Find in the Deep: They find part of the Temple of Zeus, which remains intact

There is an incredible amount of treasures in the depths of the sea, which are ready to be discovered by humans and analyzed to learn more about ancient civilizations.

This week, A team of archaeologists discovered a carved marble fragment belonging to the Temple of Zeus located in the ancient city of Agracas.. It was found on the coast of Sicily, Italy, and would have been the front decoration of a Doric structure.

The depths of the Mediterranean Sea contain evidence of past eras and the world's most important civilizations, making it a favorable location for archaeologists to search for fragments of history.

A few days ago, a team of archaeologists discovered a piece of marble that experts say is attributed to the Temple of Zeus in the ancient city of Agracas, now known as Agrigento.

The place is a magnificent Doric structure located in the Valley of the Temples. Thanks to its dimensions, 112 meters long and 56 meters wide, it is recognized as one of the largest Doric temples ever built.. It was commissioned by the tyrant Theron, ruler of the Greek colony of Acracas and much of western Sicily, after his victory at the Battle of Himera in 480 BC.

Regarding the fragment found this week in Sicily, It is the front part of the structure and belongs to the horse in a sprawling position, one of the most iconic elements of Greek artistic representation..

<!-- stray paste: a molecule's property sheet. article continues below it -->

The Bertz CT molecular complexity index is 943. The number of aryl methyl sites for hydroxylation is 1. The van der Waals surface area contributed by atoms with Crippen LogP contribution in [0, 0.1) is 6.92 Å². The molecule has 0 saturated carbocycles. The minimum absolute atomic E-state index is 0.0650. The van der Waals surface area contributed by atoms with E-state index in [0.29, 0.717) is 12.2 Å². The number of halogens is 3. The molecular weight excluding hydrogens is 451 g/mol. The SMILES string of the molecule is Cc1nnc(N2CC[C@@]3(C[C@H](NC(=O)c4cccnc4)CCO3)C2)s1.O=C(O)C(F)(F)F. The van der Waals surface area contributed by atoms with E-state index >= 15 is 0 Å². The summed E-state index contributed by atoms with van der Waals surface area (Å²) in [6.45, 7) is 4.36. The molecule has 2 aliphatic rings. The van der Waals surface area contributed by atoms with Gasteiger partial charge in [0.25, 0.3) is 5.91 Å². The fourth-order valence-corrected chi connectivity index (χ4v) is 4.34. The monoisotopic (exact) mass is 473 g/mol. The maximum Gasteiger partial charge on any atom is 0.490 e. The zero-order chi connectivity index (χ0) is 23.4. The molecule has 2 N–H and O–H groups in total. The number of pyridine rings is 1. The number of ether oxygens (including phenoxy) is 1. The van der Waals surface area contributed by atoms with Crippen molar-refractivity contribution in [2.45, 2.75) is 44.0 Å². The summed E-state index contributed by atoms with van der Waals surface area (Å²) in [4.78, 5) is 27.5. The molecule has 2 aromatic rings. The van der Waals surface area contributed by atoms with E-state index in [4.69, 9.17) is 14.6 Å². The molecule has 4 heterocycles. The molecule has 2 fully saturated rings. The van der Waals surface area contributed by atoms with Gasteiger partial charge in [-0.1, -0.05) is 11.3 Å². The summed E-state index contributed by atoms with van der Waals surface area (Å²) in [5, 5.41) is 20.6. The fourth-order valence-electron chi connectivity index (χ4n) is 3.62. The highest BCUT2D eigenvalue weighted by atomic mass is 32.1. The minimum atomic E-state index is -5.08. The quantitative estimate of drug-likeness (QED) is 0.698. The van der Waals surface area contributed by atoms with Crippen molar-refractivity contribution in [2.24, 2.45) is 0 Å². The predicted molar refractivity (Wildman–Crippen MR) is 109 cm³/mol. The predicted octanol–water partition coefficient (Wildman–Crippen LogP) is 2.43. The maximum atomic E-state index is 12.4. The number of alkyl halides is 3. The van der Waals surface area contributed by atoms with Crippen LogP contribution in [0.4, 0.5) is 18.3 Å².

To achieve that, the BCSicilia sub-team, under the direction of engineer Gaetano Lino, discovered the potential element through optical observations last October. This week, we overcame weather challenges and successfully found this piece of history 300 meters off the Sicilian coast..

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In a statement, those responsible for the discovery elaborate: “This is probably a marble front decoration belonging to the temple of Zeus, especially the creeping horse, an iconic element in the artistic representation of the Greek period.”

Divers from the Carabinieri Diving Unit and representatives of the Marine Watch, the Carabinieri Cultural Heritage Protection Unit and the BC Sicily Underwater Team worked on the find. The discovery was made at a depth of nine meters and was a piece of Proganesian marble (mined from the quarries of the Turkish island of Marmara) measuring 2 meters long and 1.6 meters high and 35 centimeters thick.

According to the Greek historian Diodorus Siculus, the Temple of Zeus was never completed due to the capture of Acragus in 406 BC. Over time, the temple suffered various damages due to earthquakes and even in the 17th century, construction materials were used. Build others in that area.

It should be noted that this discovery will provide new knowledge about the great construction of the 5th century BC, which has been declared a World Heritage Site by UNESCO.

Esmond Harmon

"Entrepreneur. Social media advocate. Amateur travel guru. Freelance introvert. Thinker."

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